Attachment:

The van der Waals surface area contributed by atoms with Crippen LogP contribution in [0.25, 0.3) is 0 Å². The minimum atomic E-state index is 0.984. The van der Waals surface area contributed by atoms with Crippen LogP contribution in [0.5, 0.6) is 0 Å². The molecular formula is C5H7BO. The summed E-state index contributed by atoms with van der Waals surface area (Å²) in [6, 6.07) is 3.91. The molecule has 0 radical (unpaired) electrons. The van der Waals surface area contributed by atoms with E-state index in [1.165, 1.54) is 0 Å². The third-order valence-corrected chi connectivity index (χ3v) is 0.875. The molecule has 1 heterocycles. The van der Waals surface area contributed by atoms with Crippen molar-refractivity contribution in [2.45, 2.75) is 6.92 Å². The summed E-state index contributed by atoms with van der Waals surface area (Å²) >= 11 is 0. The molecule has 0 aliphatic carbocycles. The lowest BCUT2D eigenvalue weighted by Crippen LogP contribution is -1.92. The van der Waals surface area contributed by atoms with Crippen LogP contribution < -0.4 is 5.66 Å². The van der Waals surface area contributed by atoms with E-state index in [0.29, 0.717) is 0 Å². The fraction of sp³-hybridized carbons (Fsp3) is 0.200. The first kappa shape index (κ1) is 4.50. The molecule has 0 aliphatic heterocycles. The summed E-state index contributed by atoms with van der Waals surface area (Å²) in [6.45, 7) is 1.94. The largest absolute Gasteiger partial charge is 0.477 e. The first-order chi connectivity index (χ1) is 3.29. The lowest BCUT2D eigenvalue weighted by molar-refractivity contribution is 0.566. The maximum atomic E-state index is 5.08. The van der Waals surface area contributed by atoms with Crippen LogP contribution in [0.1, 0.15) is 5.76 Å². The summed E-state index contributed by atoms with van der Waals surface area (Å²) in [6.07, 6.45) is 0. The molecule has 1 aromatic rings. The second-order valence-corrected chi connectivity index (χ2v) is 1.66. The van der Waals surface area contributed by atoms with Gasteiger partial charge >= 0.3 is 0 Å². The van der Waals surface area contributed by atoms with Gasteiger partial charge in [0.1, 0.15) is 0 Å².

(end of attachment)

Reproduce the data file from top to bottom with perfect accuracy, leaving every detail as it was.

The van der Waals surface area contributed by atoms with Crippen LogP contribution in [0.25, 0.3) is 0 Å². The minimum atomic E-state index is 0.984. The van der Waals surface area contributed by atoms with Crippen LogP contribution in [0.5, 0.6) is 0 Å². The molecular formula is C5H7BO. The summed E-state index contributed by atoms with van der Waals surface area (Å²) in [6, 6.07) is 3.91. The molecule has 0 radical (unpaired) electrons. The van der Waals surface area contributed by atoms with E-state index in [1.165, 1.54) is 0 Å². The third-order valence-corrected chi connectivity index (χ3v) is 0.875. The molecule has 1 heterocycles. The van der Waals surface area contributed by atoms with Crippen molar-refractivity contribution in [2.45, 2.75) is 6.92 Å². The summed E-state index contributed by atoms with van der Waals surface area (Å²) >= 11 is 0. The molecule has 0 aliphatic carbocycles. The lowest BCUT2D eigenvalue weighted by Crippen LogP contribution is -1.92. The van der Waals surface area contributed by atoms with Crippen LogP contribution < -0.4 is 5.66 Å². The van der Waals surface area contributed by atoms with E-state index in [0.29, 0.717) is 0 Å². The fraction of sp³-hybridized carbons (Fsp3) is 0.200. The first kappa shape index (κ1) is 4.50. The molecule has 0 aliphatic heterocycles. The summed E-state index contributed by atoms with van der Waals surface area (Å²) in [6.45, 7) is 1.94. The largest absolute Gasteiger partial charge is 0.477 e. The first-order chi connectivity index (χ1) is 3.29. The lowest BCUT2D eigenvalue weighted by molar-refractivity contribution is 0.566. The maximum atomic E-state index is 5.08. The van der Waals surface area contributed by atoms with Crippen LogP contribution in [0.1, 0.15) is 5.76 Å². The summed E-state index contributed by atoms with van der Waals surface area (Å²) in [6.07, 6.45) is 0. The molecule has 1 aromatic rings. The second-order valence-corrected chi connectivity index (χ2v) is 1.66. The van der Waals surface area contributed by atoms with Gasteiger partial charge >= 0.3 is 0 Å². The van der Waals surface area contributed by atoms with Gasteiger partial charge in [0.1, 0.15) is 0 Å².